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Al Shabaab – IF10170

Al Shabaab – IF10170 published on

Al Shabaab (aka Harakat Shabaab al Mujahidin, or Mujahidin Youth Movement) is an insurgent and terrorist group that evolved out of a militant wing of Somalia’s Council of Islamic Courts in the mid-2000s. In its formative years, Al Shabaab drew on historic anti-Ethiopian sentiment among Somalis for recruits and support, including among the Somali diaspora in the United States and Europe. The group held significant territory in south-central Somalia, including the capital, Mogadishu, in the late 2000s, until the U.N.-authorized African Union Mission in Somalia

(AMISOM) gained momentum against the insurgency through a series of military offensives in 2011-2012. Al Shabaab continues to wage an asymmetric campaign against the Somali government, AMISOM, and international targets in Somalia. Thousands of Somali civilians have been killed in those attacks.  While Al Shabaab has primarily focused on its agenda in Somalia, it has threatened the countries contributing troops to AMISOM and successfully conducted deadly terrorist attacks in Djibouti, Kenya, and Uganda. Al Shabaab activity in Kenya has increased significantly in recent years; more than 600 people have been killed in its attacks there since 2012. The group’s April 2, 2015, assault on a university in northeast Kenya, which killed at least 147 people, was the deadliest terrorist attack in the country since the 1998 U.S. embassy bombing by Al Qaeda.  Al Shabaab’s ability to recruit abroad and the presence of foreign fighters, among them U.S. citizens, in Somalia have been of significant concern to U.S. policymakers. Its ties with other terrorist groups, most notably Al Qaeda, and its threats against international targets also elevate its profile among extremist groups on the continent. Some of its foreign fighters have reportedly deserted in recent years, either out of disillusion with its military losses or because of internal dissent. Reports suggest some fighters may have left for other jihadist theaters, while others, including Kenyan recruits, may be trained in Somalia and then deployed to conduct attacks elsewhere in East Africa.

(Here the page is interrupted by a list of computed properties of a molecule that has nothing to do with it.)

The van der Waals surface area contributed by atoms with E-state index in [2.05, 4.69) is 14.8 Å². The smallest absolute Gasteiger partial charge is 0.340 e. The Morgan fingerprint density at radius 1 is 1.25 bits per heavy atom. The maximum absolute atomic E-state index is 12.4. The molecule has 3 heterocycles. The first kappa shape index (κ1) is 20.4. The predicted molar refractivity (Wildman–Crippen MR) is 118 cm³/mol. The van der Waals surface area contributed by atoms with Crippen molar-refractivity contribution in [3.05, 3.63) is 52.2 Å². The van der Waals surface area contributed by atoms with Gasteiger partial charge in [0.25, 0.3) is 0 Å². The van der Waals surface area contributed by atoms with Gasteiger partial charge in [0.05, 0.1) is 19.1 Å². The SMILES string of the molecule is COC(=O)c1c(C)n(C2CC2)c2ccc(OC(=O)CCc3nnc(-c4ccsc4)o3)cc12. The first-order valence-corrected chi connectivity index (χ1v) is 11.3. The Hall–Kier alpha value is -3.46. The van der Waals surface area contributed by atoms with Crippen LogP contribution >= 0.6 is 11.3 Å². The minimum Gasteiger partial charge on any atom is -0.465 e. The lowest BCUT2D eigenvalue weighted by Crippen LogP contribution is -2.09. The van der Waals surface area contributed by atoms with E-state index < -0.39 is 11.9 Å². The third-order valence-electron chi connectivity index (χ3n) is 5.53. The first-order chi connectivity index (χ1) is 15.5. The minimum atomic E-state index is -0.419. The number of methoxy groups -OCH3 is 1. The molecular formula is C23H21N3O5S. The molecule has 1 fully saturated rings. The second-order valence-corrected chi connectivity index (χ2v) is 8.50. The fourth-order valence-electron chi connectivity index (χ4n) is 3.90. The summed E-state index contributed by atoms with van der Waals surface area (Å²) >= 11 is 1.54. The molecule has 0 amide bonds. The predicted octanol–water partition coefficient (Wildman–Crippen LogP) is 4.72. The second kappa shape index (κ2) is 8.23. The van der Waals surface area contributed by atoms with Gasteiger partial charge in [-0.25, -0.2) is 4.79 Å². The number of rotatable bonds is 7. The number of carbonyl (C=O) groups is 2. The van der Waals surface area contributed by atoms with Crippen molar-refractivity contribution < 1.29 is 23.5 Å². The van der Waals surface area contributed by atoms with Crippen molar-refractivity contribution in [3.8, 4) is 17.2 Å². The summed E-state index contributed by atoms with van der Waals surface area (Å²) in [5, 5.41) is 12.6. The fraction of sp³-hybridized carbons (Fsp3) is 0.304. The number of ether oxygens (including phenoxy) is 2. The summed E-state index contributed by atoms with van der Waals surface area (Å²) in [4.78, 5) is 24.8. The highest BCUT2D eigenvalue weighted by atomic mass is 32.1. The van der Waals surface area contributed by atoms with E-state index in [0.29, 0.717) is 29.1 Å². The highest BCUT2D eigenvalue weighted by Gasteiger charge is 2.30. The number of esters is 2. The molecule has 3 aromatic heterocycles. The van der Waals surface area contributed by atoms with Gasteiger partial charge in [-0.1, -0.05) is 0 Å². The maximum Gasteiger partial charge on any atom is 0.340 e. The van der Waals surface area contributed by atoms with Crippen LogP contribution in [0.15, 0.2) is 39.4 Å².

Date of Report: April 3, 2015
Pages: 2
Order Number: IF10170
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